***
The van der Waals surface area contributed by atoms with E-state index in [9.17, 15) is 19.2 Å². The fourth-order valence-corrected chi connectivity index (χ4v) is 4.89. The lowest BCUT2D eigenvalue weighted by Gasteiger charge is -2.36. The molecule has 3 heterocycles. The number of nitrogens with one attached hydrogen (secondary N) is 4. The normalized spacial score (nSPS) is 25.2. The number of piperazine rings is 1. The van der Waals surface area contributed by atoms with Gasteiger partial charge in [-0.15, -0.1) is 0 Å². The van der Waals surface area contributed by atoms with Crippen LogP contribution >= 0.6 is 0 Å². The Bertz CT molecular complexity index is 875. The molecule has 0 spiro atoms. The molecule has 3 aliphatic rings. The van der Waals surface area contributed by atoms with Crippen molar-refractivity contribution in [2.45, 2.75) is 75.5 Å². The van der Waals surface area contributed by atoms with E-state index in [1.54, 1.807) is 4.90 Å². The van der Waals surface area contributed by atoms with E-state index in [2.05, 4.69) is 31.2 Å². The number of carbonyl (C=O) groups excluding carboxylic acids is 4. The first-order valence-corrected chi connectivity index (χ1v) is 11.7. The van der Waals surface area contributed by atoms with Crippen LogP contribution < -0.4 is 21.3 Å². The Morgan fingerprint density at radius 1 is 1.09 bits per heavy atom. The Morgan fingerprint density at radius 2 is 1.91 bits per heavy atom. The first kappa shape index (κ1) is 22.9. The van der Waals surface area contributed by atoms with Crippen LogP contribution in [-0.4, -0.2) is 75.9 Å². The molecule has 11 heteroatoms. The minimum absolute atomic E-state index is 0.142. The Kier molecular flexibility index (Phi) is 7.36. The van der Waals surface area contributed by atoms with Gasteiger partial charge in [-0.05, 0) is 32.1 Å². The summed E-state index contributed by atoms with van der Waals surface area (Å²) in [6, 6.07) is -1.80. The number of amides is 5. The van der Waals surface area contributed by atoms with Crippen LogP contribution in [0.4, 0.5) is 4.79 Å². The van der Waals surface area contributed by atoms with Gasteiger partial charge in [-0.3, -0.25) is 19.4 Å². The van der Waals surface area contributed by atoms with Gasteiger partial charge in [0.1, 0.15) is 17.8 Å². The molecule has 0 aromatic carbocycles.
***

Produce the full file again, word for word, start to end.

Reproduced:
The van der Waals surface area contributed by atoms with E-state index in [9.17, 15) is 19.2 Å². The fourth-order valence-corrected chi connectivity index (χ4v) is 4.89. The lowest BCUT2D eigenvalue weighted by Gasteiger charge is -2.36. The molecule has 3 heterocycles. The number of nitrogens with one attached hydrogen (secondary N) is 4. The normalized spacial score (nSPS) is 25.2. The number of piperazine rings is 1. The van der Waals surface area contributed by atoms with Gasteiger partial charge in [-0.15, -0.1) is 0 Å². The van der Waals surface area contributed by atoms with Crippen LogP contribution >= 0.6 is 0 Å². The Bertz CT molecular complexity index is 875. The molecule has 0 spiro atoms. The molecule has 3 aliphatic rings. The van der Waals surface area contributed by atoms with Crippen molar-refractivity contribution in [2.45, 2.75) is 75.5 Å². The van der Waals surface area contributed by atoms with E-state index in [1.54, 1.807) is 4.90 Å². The van der Waals surface area contributed by atoms with E-state index in [2.05, 4.69) is 31.2 Å². The number of carbonyl (C=O) groups excluding carboxylic acids is 4. The first-order valence-corrected chi connectivity index (χ1v) is 11.7. The van der Waals surface area contributed by atoms with Crippen LogP contribution < -0.4 is 21.3 Å². The Morgan fingerprint density at radius 1 is 1.09 bits per heavy atom. The Morgan fingerprint density at radius 2 is 1.91 bits per heavy atom. The first kappa shape index (κ1) is 22.9. The van der Waals surface area contributed by atoms with Crippen LogP contribution in [-0.4, -0.2) is 75.9 Å². The molecule has 11 heteroatoms. The minimum absolute atomic E-state index is 0.142. The Kier molecular flexibility index (Phi) is 7.36. The van der Waals surface area contributed by atoms with Gasteiger partial charge in [-0.05, 0) is 32.1 Å². The summed E-state index contributed by atoms with van der Waals surface area (Å²) in [6, 6.07) is -1.80. The number of amides is 5. The van der Waals surface area contributed by atoms with Crippen LogP contribution in [0.4, 0.5) is 4.79 Å². The van der Waals surface area contributed by atoms with Gasteiger partial charge in [-0.3, -0.25) is 19.4 Å². The van der Waals surface area contributed by atoms with Gasteiger partial charge in [0.1, 0.15) is 17.8 Å². The molecule has 0 aromatic carbocycles.